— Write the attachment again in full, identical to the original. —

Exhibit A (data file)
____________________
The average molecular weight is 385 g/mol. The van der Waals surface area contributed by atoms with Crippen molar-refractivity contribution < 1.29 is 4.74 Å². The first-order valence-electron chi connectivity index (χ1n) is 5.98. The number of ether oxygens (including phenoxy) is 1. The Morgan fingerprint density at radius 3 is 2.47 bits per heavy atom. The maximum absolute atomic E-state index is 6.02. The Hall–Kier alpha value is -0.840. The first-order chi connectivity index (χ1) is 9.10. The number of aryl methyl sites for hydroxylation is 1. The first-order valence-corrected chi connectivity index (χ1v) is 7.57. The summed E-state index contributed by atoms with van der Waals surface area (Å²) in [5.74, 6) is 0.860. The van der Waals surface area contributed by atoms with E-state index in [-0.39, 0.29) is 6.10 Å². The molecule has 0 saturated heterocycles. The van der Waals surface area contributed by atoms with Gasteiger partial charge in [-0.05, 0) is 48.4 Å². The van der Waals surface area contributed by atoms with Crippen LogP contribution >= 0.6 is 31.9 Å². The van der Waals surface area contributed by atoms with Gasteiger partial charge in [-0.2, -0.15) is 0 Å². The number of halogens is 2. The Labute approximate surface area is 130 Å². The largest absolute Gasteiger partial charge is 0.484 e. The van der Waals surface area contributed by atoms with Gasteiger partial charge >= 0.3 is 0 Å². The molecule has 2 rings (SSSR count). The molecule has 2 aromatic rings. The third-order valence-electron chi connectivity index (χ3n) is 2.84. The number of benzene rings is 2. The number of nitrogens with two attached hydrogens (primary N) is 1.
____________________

The average molecular weight is 385 g/mol. The van der Waals surface area contributed by atoms with Crippen molar-refractivity contribution < 1.29 is 4.74 Å². The first-order valence-electron chi connectivity index (χ1n) is 5.98. The number of ether oxygens (including phenoxy) is 1. The Morgan fingerprint density at radius 3 is 2.47 bits per heavy atom. The maximum absolute atomic E-state index is 6.02. The Hall–Kier alpha value is -0.840. The first-order chi connectivity index (χ1) is 9.10. The number of aryl methyl sites for hydroxylation is 1. The first-order valence-corrected chi connectivity index (χ1v) is 7.57. The summed E-state index contributed by atoms with van der Waals surface area (Å²) in [5.74, 6) is 0.860. The van der Waals surface area contributed by atoms with E-state index in [-0.39, 0.29) is 6.10 Å². The molecule has 0 saturated heterocycles. The van der Waals surface area contributed by atoms with Gasteiger partial charge in [-0.05, 0) is 48.4 Å². The van der Waals surface area contributed by atoms with Crippen LogP contribution >= 0.6 is 31.9 Å². The van der Waals surface area contributed by atoms with Gasteiger partial charge in [-0.2, -0.15) is 0 Å². The number of halogens is 2. The Labute approximate surface area is 130 Å². The largest absolute Gasteiger partial charge is 0.484 e. The van der Waals surface area contributed by atoms with Gasteiger partial charge >= 0.3 is 0 Å². The molecule has 2 rings (SSSR count). The molecule has 2 aromatic rings. The third-order valence-electron chi connectivity index (χ3n) is 2.84. The number of benzene rings is 2. The number of nitrogens with two attached hydrogens (primary N) is 1.